Why grant rights to something that cannot suffer? Why not grant rights to something that can? As we broaden our moral circle, within and beyond the human species, we all benefit.
The granting of rights has been an important marker of humanity’s bumpy, uncertain progress. The question of who, and even what deserves rights, has a history just as long.
While many, sadly, still argue over which humans deserve rights, others have moved on to grant rights to all humans, most notably in the Universal Declaration of Human Rights. Many are also debating which other entities should be given rights, including non-human animals, aspects of the natural environment, and even future artificial general intelligences. I propose we resolve these debates by focusing on the characteristic of sentience.
Primarily, sentience is the capacity to experience subjectively. It’s the ability to suffer, to feel pleasure, to experience flourishing or well-being. In that sense, it is the morally salient component of consciousness.
If our main objective in granting rights is to reduce suffering and enhance flourishing, using sentience as our main characteristic makes sense. Why grant rights to something that cannot suffer? Why not grant rights to something that can? As Jeremy Bentham wrote in 1879, “The question is not, Can they reason? nor, Can they talk? but, Can they suffer?”
Some argue that we need a higher bar. Anthropocentric humanists suggest that rights should be restricted to members of the human species. Cruelty prevention organisations such as the RSPCA grant rights to pets and charismatic wild animals but fewer rights to farm animals. Other activists focus on fully conscious, autonomous, self-determining moral objects that warrant “personhood”. I argue that if granting rights is about reducing suffering, we should grant them to anything capable of suffering.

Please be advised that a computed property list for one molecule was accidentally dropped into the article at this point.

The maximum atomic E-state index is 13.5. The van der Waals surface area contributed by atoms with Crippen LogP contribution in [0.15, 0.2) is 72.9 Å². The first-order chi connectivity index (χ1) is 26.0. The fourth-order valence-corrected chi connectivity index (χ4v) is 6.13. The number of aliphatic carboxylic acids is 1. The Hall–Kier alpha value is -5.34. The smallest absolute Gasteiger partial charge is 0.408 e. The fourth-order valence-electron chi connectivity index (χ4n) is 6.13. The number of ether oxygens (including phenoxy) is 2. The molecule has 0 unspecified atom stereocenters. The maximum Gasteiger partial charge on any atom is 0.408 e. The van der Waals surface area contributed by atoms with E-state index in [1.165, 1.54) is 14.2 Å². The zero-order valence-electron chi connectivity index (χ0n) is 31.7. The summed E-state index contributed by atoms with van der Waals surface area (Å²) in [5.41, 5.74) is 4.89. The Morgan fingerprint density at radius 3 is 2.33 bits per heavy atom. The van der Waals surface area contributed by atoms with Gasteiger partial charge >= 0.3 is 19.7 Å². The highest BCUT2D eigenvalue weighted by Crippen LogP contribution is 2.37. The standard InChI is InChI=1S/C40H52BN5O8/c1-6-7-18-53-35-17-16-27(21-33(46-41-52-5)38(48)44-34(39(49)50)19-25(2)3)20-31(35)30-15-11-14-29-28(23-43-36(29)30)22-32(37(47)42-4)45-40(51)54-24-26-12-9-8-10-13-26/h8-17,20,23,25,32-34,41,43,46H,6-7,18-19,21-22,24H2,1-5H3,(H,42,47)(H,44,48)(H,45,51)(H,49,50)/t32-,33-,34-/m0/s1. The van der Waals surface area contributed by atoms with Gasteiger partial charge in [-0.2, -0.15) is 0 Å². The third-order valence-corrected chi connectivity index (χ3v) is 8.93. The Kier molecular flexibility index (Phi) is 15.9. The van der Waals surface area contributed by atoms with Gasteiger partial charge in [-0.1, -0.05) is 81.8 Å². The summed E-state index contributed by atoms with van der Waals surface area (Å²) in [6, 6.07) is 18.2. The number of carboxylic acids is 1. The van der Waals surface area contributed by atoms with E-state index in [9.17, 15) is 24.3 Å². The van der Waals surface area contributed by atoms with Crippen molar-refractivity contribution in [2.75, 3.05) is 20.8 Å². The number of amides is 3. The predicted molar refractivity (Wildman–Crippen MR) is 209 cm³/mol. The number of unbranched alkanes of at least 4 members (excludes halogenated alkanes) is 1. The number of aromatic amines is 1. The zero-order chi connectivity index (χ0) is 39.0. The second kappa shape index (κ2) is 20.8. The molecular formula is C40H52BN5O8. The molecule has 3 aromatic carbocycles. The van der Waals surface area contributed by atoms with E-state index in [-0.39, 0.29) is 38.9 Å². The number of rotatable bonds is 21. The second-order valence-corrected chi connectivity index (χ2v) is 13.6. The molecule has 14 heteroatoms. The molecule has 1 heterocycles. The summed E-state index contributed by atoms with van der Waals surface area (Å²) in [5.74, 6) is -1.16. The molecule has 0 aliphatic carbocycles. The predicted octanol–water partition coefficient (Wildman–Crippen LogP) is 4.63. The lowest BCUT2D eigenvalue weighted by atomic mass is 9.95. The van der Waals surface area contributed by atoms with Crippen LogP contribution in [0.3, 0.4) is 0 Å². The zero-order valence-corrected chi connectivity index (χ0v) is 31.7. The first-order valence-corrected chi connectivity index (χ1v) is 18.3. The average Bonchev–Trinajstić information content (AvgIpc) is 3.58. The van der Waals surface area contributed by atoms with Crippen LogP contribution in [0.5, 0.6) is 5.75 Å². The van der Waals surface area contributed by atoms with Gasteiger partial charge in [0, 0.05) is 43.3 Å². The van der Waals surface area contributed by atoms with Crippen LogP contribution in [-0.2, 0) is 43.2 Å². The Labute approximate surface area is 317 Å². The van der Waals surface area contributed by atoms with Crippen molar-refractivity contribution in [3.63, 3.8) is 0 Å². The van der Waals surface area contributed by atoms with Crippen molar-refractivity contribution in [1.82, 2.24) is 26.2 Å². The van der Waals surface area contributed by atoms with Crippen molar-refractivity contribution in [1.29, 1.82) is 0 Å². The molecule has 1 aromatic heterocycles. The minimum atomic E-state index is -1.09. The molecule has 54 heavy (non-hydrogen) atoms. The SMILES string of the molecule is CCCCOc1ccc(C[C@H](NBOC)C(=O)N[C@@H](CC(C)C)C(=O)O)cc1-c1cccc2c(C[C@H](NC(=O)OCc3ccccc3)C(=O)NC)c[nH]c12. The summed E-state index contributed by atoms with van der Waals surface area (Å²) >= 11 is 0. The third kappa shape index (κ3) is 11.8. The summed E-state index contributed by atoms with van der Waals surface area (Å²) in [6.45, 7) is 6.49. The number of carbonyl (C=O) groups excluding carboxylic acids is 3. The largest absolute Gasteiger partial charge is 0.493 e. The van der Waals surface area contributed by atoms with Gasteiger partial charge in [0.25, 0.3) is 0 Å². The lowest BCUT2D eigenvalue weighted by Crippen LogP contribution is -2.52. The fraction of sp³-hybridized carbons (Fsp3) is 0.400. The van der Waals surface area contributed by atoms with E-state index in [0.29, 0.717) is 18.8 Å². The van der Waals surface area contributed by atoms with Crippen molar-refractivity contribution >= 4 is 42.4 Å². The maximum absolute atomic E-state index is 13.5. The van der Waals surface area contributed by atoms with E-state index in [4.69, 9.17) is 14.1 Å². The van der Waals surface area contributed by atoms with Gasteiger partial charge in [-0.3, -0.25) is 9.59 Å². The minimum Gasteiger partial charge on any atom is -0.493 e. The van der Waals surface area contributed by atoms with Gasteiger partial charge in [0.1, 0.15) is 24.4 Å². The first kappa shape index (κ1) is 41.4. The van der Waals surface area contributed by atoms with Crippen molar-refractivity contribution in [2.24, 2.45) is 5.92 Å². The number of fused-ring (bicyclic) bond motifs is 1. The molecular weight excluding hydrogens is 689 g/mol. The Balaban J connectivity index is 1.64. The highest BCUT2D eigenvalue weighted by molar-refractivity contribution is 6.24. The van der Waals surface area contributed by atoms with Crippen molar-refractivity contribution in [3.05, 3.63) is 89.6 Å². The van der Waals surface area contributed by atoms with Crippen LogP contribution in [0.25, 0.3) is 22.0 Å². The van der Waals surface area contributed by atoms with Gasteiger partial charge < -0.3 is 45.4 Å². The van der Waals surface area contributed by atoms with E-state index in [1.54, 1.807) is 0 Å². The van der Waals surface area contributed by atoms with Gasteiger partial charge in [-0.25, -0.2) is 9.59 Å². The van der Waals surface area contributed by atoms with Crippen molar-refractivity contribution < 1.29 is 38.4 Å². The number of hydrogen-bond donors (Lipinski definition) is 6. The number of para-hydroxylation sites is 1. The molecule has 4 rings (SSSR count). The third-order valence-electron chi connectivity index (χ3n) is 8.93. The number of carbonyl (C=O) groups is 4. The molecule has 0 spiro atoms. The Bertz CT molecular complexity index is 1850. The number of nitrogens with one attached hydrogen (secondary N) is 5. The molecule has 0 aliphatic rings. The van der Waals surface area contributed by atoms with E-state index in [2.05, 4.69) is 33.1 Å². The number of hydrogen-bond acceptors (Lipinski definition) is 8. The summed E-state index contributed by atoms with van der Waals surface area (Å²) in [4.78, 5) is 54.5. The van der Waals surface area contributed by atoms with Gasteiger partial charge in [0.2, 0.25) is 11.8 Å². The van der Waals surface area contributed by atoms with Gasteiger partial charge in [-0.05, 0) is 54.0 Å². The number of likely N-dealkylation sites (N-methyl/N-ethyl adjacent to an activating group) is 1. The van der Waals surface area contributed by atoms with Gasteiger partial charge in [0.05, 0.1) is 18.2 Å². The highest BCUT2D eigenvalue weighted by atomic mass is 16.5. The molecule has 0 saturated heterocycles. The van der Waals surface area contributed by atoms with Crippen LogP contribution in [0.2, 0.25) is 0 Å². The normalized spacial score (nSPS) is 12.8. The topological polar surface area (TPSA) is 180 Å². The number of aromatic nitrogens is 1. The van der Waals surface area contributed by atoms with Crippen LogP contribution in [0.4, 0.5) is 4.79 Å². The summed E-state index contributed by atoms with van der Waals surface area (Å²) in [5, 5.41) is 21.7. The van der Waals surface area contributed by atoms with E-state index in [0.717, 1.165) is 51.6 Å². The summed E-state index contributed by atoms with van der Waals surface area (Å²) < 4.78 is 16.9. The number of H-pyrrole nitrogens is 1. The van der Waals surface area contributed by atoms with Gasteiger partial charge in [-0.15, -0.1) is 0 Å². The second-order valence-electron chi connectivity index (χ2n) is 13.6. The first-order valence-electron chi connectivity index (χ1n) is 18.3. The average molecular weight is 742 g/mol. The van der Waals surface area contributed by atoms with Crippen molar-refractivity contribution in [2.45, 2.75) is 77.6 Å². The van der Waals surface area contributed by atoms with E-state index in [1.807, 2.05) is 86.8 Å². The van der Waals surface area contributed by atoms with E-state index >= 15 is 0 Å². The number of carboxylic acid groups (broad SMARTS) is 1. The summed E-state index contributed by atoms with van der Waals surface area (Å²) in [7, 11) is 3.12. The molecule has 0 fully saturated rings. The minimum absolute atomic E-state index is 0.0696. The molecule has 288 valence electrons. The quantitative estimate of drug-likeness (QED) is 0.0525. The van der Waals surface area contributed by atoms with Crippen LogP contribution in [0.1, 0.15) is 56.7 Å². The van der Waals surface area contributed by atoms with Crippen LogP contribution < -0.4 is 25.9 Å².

If we accept that argument, the next question is “What things are sentient?” To start, we are all confident of our own sentience. The sentience of others may seem more philosophically tricky, but we can confidently infer sentience from observing behaviour and function (for example, via FMRI scans and anatomy). Given that humans behave in similar ways and have roughly the same neural hardware, it seems reasonable to assume we are all sentient.
The same approach leads us to the conclusion that many animals are sentient. We need more research in this area, but current science indicates that mammals, birds, reptiles, amphibians, and most fish and insects are sentient. For some species, we’re not yet sure either way. But we do know that these non-human animals exist now, and their rights and the rights of humans should be a global priority. Also, given the role of animal farming in accelerating the climate emergency, the interests of human and non-human animals are rapidly converging.
At the same time, while human and non-human animals are the clear priority for this next generation of rights thinking, we may also eventually create or encounter other forms of sentient beings. This may happen soon, or never, but our rights frameworks and philosophies should be future-proofed just in case. A focus on sentience helps us to do this without being locked into arbitrary species definitions or even a particular type of biology, hardware or software. Sentience seems to be an advanced class of information processing that could conceivably run on a range of substrates. Non-biological suffering would be no less genuine. We might also come to hope that future artificial or alien intelligences themselves subscribe to sentientist ethics – for our own sakes. Humanist ethics alone are unlikely to be persuasive to non-humans.